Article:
First, let me confess to you that I have underestimated Beyoncé for a rather silly reason. While I have not paid much attention to many of her songs, I only watched her in a few films including “Dreamgirls” (2006) and “Cadillac Records” (2008), and, in my humble opinion, she was not exactly the best thing in those films (Remember how Jennifer Hudson stole the show from her in “Dreamgirls” and then got away with that?). Probably because of that, I have regarded her without much interest, and I did not even check that iconic music video of hers when it came out it in 2016.
When I watched the trailer of Beyoncé’s concert film “Homecoming” last Tuesday, I did not have much expectation, but then I read a couple of enthusiastic positive reviews including the one written by Peter Sobczynski of rogerebert.com, so I decided to give the film a chance, and, what do you know, it is fantastic enough to change my opinion on her completely. While it goes without saying that she is a star performer to behold, the movie is pretty awesome for vividly presenting a spectacular showcase of her talent and personality along with a tremendous amount of style and substance to be savored, and it is definitely something you should not miss.
As many of you know, the main subject of the film is Beyoncé’s performance at the 2018 Coachella Valley Music and Arts Festival, and it captures our attention right from the beginning as showing her glorious entrance to the stage. Accompanied with a bunch of dancers and musicians on a big pyramidal bench, she makes quite a striking expression of her racial/cultural identity in front of thousands of excited audiences, and that is more than enough for us to have some expectation on what will come next.
And she surely does not disappoint us at all as dazzling us with a series of superb moments of music and dance. Although many of her songs are not that familiar to me, I was very impressed by how she skillfully delivers her songs with lots of spirit and energy, and I was also enthralled by the palpably rapturous vibes generated by her and those dancers and musicians behind her, who are clearly doing their best while vigorously throwing themselves into the performance just like her.
Never boring us throughout its 137-running time, the movie keeps going on and on with these and other terrific moments including the brief appearance of Jay-Z, Solange, Kelly Rowland, and Michelle Williams. Whenever I thought it could not possibly get better than what I had just watched, the movie surprised me with more things to behold, and Beyoncé, who also co-directed the film, and the crew members of the film did a magnificent job of presenting her performance with considerable verisimilitude. While the cameras of cinematographer Mark Ritchie dexterously capture big and small moments to be appreciated, the editing by Alexander Hammer, Andrew Morrow, Nia Imani, and Julian Klincewicz is busy but precise and efficient without causing any confusion, and the overall result is often exuberant and galvanizing to say the least.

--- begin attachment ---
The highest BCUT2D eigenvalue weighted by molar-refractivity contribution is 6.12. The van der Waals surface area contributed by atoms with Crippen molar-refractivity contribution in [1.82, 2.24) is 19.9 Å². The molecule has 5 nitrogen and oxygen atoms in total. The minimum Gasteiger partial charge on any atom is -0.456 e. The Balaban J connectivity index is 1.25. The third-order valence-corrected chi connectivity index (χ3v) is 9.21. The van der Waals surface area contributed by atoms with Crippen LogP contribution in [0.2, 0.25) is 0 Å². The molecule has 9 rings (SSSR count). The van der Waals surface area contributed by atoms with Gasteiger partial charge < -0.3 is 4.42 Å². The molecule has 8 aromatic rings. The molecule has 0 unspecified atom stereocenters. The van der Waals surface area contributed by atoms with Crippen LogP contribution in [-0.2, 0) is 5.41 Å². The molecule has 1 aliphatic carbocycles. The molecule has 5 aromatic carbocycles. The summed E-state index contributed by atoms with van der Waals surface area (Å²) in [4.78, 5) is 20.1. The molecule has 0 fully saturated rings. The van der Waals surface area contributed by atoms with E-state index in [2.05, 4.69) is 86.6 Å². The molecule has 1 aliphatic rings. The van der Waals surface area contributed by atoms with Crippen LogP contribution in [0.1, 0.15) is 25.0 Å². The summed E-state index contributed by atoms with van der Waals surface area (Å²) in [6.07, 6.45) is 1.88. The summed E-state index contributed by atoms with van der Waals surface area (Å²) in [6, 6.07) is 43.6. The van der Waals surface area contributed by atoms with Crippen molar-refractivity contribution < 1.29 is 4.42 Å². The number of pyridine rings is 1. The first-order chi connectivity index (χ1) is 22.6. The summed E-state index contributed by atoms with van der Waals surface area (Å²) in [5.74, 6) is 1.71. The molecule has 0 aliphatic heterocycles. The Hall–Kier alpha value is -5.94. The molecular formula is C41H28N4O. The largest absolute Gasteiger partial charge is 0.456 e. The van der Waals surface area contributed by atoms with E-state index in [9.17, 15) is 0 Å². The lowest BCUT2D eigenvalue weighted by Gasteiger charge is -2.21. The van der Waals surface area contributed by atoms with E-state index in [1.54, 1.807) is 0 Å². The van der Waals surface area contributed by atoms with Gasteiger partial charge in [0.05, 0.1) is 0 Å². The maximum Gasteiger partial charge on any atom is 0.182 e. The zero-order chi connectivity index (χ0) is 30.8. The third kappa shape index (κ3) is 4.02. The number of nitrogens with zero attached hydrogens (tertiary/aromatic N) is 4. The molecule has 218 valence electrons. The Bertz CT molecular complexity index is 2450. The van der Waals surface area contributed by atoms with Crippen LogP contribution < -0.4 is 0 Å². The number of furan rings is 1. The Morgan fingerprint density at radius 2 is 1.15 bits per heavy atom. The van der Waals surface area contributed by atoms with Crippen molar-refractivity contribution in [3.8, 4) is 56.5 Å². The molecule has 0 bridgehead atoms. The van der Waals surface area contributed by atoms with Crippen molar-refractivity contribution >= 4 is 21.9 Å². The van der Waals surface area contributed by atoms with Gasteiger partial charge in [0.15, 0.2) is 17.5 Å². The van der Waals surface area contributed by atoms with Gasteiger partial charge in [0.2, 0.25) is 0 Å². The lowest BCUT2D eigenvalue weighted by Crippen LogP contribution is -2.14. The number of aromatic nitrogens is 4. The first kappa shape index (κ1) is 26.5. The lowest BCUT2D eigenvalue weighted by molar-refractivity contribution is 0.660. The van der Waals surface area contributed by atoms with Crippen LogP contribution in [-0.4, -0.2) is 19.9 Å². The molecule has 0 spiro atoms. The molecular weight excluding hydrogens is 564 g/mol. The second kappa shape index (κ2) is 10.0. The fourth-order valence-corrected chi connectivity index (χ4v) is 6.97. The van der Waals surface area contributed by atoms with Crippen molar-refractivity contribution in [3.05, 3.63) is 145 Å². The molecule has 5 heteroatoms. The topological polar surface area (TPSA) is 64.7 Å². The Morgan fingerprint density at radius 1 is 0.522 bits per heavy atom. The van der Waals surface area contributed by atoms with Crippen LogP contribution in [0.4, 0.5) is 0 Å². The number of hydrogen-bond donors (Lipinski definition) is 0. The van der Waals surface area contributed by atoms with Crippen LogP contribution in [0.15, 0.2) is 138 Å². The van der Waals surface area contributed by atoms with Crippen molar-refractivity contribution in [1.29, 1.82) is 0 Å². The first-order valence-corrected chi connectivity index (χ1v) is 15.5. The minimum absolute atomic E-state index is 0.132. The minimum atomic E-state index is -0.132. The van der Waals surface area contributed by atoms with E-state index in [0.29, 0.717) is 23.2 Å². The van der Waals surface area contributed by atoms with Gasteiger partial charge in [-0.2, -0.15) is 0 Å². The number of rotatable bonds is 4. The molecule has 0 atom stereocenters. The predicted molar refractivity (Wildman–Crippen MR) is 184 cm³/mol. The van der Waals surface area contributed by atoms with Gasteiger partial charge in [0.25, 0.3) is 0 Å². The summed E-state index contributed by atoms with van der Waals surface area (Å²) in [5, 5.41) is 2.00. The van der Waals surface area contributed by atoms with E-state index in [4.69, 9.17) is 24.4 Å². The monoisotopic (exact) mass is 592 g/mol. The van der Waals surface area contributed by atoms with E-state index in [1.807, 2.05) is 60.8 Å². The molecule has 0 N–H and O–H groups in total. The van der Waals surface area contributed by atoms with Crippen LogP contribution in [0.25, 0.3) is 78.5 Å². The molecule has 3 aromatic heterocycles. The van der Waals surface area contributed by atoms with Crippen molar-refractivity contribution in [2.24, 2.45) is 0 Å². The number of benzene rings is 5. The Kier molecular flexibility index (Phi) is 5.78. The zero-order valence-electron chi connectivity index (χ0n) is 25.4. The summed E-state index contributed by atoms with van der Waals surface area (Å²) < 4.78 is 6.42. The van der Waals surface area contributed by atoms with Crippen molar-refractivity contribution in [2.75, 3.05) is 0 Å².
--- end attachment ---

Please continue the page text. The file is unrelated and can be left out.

And there are also archival footage clips which give us some glimpses into Beyoncé’s long, arduous preparation process for the concert. Although she was not exactly in an ideal condition for the concert not long after giving birth to her twins in 2017, she decided to push herself hard for what would be one of the defining moments in her long artistic career, and the movie shows us how she diligently prepared many different things along with numerous people including dancers, musicians, choreographers, and technicians.
As watching Beyoncé and others preparing and practicing a lot for the concert, I was reminded again of how difficult it is to do a big concert in front of audiences. Anything could go wrong at any point during the concert, and she certainly felt enormous pressure as the first black female artist to headline the Coachella Valley Music and Arts Festival.
Nevertheless, once the showtime begins, she effortlessly radiates her star quality on the stage while also making her own cultural statement as she previously did through her 2016 music video. As reflected by several interesting moments involved with female empowerment, she boldly expresses her feminist belief in front of her audiences, and we are surely confirmed that she is a true artist in the total control of her artistry and public image. Around the end of the movie, I came to admire her far more than before, while sincerely hoping for a good film fully utilizing her undeniable talent (Remember when she received a Razzie nomination for “Obsessed” (2009)?).
On the whole, “Homecoming”, which was released on Netflix last Wednesday, is a supreme concert film which deserves to be mentioned along with other recent notable concert films such as “Shine a Light” (2008). Although I am a guy who usually hates going to a big, loud music concert (I still cringe whenever I happen to reminisce about when I attended a Nine Inch Nails concert without earplugs, by the way), I came to envy those people watching the Beyoncé’s performance at the 2018 Coachella Valley Music and Arts Festival, and that certainly says a lot about how effectively the movie worked on me. I am glad that it becomes widely available for many of us thanks to Netflix, but, to be frank with you, I cannot help but wonder now how wonderful it will be to watch it at big movie theater.